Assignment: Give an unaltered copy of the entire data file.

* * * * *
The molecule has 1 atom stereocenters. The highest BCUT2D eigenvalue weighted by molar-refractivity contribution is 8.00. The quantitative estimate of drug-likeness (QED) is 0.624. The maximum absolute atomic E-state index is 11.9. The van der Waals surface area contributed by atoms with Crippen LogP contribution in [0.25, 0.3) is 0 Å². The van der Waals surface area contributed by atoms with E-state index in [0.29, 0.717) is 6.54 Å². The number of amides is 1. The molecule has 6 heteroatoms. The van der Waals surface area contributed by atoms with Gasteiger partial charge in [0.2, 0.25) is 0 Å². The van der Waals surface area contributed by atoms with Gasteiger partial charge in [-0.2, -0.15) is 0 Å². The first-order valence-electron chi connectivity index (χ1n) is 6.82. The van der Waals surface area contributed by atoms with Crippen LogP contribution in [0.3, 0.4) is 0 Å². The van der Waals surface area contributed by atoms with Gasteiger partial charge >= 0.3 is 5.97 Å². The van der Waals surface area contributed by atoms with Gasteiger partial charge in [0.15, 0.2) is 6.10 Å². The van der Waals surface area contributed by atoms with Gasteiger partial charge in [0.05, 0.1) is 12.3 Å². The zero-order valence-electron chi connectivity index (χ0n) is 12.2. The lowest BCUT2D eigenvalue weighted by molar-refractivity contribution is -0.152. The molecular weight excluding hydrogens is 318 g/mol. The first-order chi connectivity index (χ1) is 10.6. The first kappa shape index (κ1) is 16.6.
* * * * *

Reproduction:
The molecule has 1 atom stereocenters. The highest BCUT2D eigenvalue weighted by molar-refractivity contribution is 8.00. The quantitative estimate of drug-likeness (QED) is 0.624. The maximum absolute atomic E-state index is 11.9. The van der Waals surface area contributed by atoms with Crippen LogP contribution in [0.25, 0.3) is 0 Å². The van der Waals surface area contributed by atoms with E-state index in [0.29, 0.717) is 6.54 Å². The number of amides is 1. The molecule has 6 heteroatoms. The van der Waals surface area contributed by atoms with Gasteiger partial charge in [0.2, 0.25) is 0 Å². The van der Waals surface area contributed by atoms with Gasteiger partial charge in [-0.2, -0.15) is 0 Å². The first-order valence-electron chi connectivity index (χ1n) is 6.82. The van der Waals surface area contributed by atoms with Crippen LogP contribution in [0.3, 0.4) is 0 Å². The van der Waals surface area contributed by atoms with Gasteiger partial charge >= 0.3 is 5.97 Å². The van der Waals surface area contributed by atoms with Gasteiger partial charge in [0.15, 0.2) is 6.10 Å². The van der Waals surface area contributed by atoms with Gasteiger partial charge in [0.05, 0.1) is 12.3 Å². The zero-order valence-electron chi connectivity index (χ0n) is 12.2. The lowest BCUT2D eigenvalue weighted by molar-refractivity contribution is -0.152. The molecular weight excluding hydrogens is 318 g/mol. The first-order chi connectivity index (χ1) is 10.6. The first kappa shape index (κ1) is 16.6.